More formal partnerships between industry and academia also are important sources of new ideas, but they need to be focused to be successful, Severino says. “The sort of broad programs where you just say 'we're going to write a big check to an academic institution and they're going to supply us with a lot of ideas for great drugs,' those rarely work.”

"Shared interest and shared expertise are what make these collaborations work,” Severino said.

“For example, in our collaboration with Washington University, we work with some of the world's leading Alzheimer’s researchers, and combine our technology with their expertise so we can create a real chance of delivering something special.”

AbbVie has partnerships with many other academic institutions, including with Yale University on immunology, another with Massachusetts General Hospital around Alzheimer’s, and one with MD Anderson in oncology.

Licensing is another important source of potential new drugs, but it has its limits, Severino says. “You have to be agnostic about where the best innovation comes from, but none of these programs can ever replace your internal R&D engine,” Severino says. Also, you have to stick to areas you’re familiar with, he says. “It’s hard to make good licensing decisions if you’re not actively innovating in that area, because you don’t know what good looks like.

“But when it comes to our core R&D areas – immunology, oncology, virology and neuroscience – our expertise gives us a real chance at a breakthrough, because we know how to evaluate opportunities and move the best drug candidates beyond the valley of death to benefit patients.”

Learn more with a Q&A with Daria Mochly-Rosen, founder of Stanford University’s SPARK program.

What is the SPARK program, and what led you to create it?

SPARK is a partnership between academia and industry that helps faculty and students within the Stanford University School of Medicine develop and commercialize their inventions.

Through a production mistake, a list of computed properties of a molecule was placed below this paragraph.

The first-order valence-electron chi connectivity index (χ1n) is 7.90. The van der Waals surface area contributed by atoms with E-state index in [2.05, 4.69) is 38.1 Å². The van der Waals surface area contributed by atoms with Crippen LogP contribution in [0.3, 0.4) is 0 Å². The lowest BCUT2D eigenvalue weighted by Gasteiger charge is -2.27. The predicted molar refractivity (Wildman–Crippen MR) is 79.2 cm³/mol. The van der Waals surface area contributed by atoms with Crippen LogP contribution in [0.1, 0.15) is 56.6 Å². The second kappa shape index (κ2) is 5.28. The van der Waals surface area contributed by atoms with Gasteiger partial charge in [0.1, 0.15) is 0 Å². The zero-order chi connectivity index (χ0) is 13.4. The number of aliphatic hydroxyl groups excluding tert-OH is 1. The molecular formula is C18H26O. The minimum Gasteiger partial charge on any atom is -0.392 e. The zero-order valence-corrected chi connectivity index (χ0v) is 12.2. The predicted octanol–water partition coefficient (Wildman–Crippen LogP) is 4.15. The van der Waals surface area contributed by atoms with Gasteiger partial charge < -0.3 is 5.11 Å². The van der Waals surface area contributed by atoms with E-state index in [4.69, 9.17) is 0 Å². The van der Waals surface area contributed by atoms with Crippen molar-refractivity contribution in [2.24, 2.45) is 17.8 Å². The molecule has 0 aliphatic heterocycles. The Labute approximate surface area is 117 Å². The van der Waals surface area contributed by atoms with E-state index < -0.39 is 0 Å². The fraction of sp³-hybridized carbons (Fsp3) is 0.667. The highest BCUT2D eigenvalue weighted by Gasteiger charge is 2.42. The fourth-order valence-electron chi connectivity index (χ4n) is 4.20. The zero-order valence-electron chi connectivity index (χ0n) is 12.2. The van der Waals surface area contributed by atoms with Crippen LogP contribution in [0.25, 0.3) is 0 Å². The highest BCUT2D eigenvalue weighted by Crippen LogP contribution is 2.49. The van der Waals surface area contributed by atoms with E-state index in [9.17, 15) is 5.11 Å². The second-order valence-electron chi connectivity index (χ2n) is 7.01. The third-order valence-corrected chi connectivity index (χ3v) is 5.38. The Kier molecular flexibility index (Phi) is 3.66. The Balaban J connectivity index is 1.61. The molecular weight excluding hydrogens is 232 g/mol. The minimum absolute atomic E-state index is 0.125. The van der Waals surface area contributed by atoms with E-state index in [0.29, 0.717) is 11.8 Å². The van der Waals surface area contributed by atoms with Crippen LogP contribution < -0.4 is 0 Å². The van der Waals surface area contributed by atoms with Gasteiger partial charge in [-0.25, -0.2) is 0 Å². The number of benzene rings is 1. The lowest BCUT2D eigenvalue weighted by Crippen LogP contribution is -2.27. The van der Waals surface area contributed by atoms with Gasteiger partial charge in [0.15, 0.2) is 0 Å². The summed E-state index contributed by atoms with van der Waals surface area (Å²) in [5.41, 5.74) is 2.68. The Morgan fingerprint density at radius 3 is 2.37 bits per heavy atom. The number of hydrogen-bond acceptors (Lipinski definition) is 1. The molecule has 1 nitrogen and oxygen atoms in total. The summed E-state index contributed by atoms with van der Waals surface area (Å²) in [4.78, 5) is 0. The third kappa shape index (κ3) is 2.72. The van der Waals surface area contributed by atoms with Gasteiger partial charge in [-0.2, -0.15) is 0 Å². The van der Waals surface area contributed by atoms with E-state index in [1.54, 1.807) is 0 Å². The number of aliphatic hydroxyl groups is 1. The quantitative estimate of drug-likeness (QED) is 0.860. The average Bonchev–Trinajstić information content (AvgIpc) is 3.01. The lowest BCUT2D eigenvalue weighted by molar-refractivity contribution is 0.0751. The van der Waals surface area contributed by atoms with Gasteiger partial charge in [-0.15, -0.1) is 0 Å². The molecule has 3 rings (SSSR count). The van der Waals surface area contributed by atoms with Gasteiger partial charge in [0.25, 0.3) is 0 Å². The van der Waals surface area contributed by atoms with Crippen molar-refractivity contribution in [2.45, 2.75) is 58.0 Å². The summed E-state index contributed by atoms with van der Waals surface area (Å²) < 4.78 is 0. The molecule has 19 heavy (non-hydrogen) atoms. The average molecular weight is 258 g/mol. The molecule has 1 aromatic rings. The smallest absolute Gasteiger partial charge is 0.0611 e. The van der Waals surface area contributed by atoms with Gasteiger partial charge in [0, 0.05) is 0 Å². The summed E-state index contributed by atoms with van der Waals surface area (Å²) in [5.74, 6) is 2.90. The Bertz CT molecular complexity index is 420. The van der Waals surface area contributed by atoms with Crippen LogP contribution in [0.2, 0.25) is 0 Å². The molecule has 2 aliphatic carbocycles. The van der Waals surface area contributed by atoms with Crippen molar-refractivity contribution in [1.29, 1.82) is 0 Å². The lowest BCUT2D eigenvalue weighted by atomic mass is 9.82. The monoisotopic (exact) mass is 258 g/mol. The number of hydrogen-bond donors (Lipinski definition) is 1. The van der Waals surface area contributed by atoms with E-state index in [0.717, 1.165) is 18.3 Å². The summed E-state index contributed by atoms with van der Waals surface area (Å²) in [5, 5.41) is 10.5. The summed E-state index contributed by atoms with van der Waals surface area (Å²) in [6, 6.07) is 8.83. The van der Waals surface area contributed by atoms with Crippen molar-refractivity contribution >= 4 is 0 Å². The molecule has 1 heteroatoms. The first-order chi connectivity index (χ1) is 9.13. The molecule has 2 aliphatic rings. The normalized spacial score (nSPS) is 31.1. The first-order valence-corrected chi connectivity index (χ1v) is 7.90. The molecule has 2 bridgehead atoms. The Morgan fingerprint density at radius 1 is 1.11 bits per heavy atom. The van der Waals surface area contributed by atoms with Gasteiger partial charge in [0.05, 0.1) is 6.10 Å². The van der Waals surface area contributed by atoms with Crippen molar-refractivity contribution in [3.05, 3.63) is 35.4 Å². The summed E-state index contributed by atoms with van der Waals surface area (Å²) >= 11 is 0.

It’s based on my experience trying to develop some tools I created that I thought might be drugs or drug leads. No companies wanted to license the technology, and colleagues warned me not to start a company to do it myself. They said, “Industry is out to get you; all they do is take your ideas and shove you away.”

I decided to move forward anyway, so I founded the company and planned to work at it for one year. I came back to Stanford after that year, but I stayed involved with the company for 11 years until it was acquired by Amgen.

I was really struck by how wrong my notions – and those of my colleagues – were about industry. I also realized that most of our students were going to work in industry, and that as a university, we were doing a very bad job of teaching and preparing them for those careers. I also feel we have a responsibility to do something to develop our inventions if we think they might help patients.

So I decided to start a program to help others develop inventions that were sitting on the shelf for lack of interest. I recruited advisors I had worked with during my time in industry, and many of them have been coming to Stanford every Wednesday night for eight or nine years as volunteers.
 

How does it work?

The inventors are faculty or students at Stanford who have come up with novel drug targets, new chemical entities or potential new uses for existing drugs. They meet weekly with outside advisors from industry.

We provide very little funding but we provide a lot of advice and real experience. We guide the scientists in developing their idea, starting from an initial scientific discovery, into a program that is more likely to be picked up by industry. That includes developing a target product profile and experiments that actually increase the value of the invention.
 

Is it successful?

The program is finishing its ninth year, and 64 teams have completed their training. Of the 64, 30 have entered clinical studies, 22 new companies were founded and seven technologies have been licensed to existing companies. Overall, we have a 57 percent success rate.

SPARK provides much needed guidance to help inventors develop projects that meet industry’s interest in addressing unmet clinical needs, and it helps educate the future workforce in what drug development is, and how intellectual and exciting and really challenging it is. And it also helps make all my colleagues ready for the next time they have a discovery that may have value for patients. After all, it’s our social responsibility. We get the money from the public, so it’s a way to pay back.